Gilmore, calling harassment one of the most common problems in the workplace, said the public needs to stop blaming victims and start taking the matter seriously. The former chairman of the Legislature’s Black Caucus said she and Yarbro have reports from more than 30 sources, including artists, manager and radio reports, detailing harassment.
“Our report reveals there’s an environment where artists and other music professionals, especially women, are expected to be overly accessible and to use sexuality when they’re visiting stations, meeting with certain program directors or attending industry events in the hopes of having their songs added to the rotation,” Gilmore said.
Studies suggest 60 percent of women keep harassment incidents to themselves, making it an “invisible but enormous problem,” she said. Most of the time, perpetrators are older, more experienced and control the victim’s livelihood, creating a “power dynamic” in which the victim fears for their career if they speak out, Gilmore added.
The public attitude toward sexual harassment victims is not sympathetic, with people often asking why someone would wait for years to make allegations, Gilmore said. But as more young women enter the workplace and the number of contractors and freelance workers increases dramatically in the coming years, Gilmore and Yarbro say their legislation needs to take hold now.
“Sexual harassment isn’t just a cultural touchpoint. It’s not just something that’s discussed on stage at the Oscars. It’s something people are living with in the workplace almost every day. And we as a Legislature have failed to protect people, and we should acknowledge our responsibility and saying sorry is never sufficient here,” Yarbro said.
Armiger still in legal fight
Not long after sexual harassment accusations surfaced against Hollywood producer Harvey Weinstein in late 2017, Armiger went public with her complaints. Her former record label, Cold River Records, contends she broke a “non-disparagement clause” included in a confidential 2016 settlement when she broke from the company, reports state.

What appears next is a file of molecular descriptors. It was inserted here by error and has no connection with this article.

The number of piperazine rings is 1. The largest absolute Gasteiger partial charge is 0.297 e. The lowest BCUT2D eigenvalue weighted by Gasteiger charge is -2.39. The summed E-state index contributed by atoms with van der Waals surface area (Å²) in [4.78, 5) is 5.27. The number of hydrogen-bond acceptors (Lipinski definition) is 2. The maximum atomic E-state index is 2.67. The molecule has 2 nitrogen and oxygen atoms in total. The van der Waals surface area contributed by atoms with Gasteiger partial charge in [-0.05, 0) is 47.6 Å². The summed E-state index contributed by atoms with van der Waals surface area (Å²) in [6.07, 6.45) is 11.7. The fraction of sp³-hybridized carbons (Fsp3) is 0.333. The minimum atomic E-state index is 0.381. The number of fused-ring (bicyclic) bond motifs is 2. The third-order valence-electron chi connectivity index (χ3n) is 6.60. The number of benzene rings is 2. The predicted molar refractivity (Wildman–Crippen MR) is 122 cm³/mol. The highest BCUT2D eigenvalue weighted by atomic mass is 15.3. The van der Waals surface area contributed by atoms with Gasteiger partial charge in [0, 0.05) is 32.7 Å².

Pete O’Heeron, who is her mother’s cousin, and Texas-based Cold River Records, filed for the injunction to stop Armiger from making any more statements about her experiences. She started making records at age 15 after winning a performing contest in Houston, and the company formed around her as she cut about five records and 16 singles.
Nashville attorney Alex Little, who is representing Armiger, said he is concerned about people continuing to try to “bully” his client.
“But I think she’s speaking about a really important topic, and I think she’s got the right to do that, and she’ll continue to do that,” Little said.
The lawsuit is being heard in Nashville and could be a factor in similar proceedings dealing with workplace and sexual harassment and settlements reached in order to keep them secret. Congress, for instance, is dealing with its own sexual harassment scandal in which money is said to be socked away in the federal budget to pay off victims and keep them quiet.
Armiger said she has tried to work with other record companies but has been denied because, even though executives “love” her music, they believe she is too big a risk for a record contract.
Going up against the country music industry and winning passage of the legislation will be tough, she admitted.
“I think it will definitely take more artists and industry support, and I don’t think that should be hard to do, because this is something that is desperately needed in not only country music but all music in Nashville,” Armiger said.
Sam Stockard is Nashville-based reporter covering the Legislature for the Nashville Ledger and Memphis Daily News. He can be reached at firstname.lastname@example.org.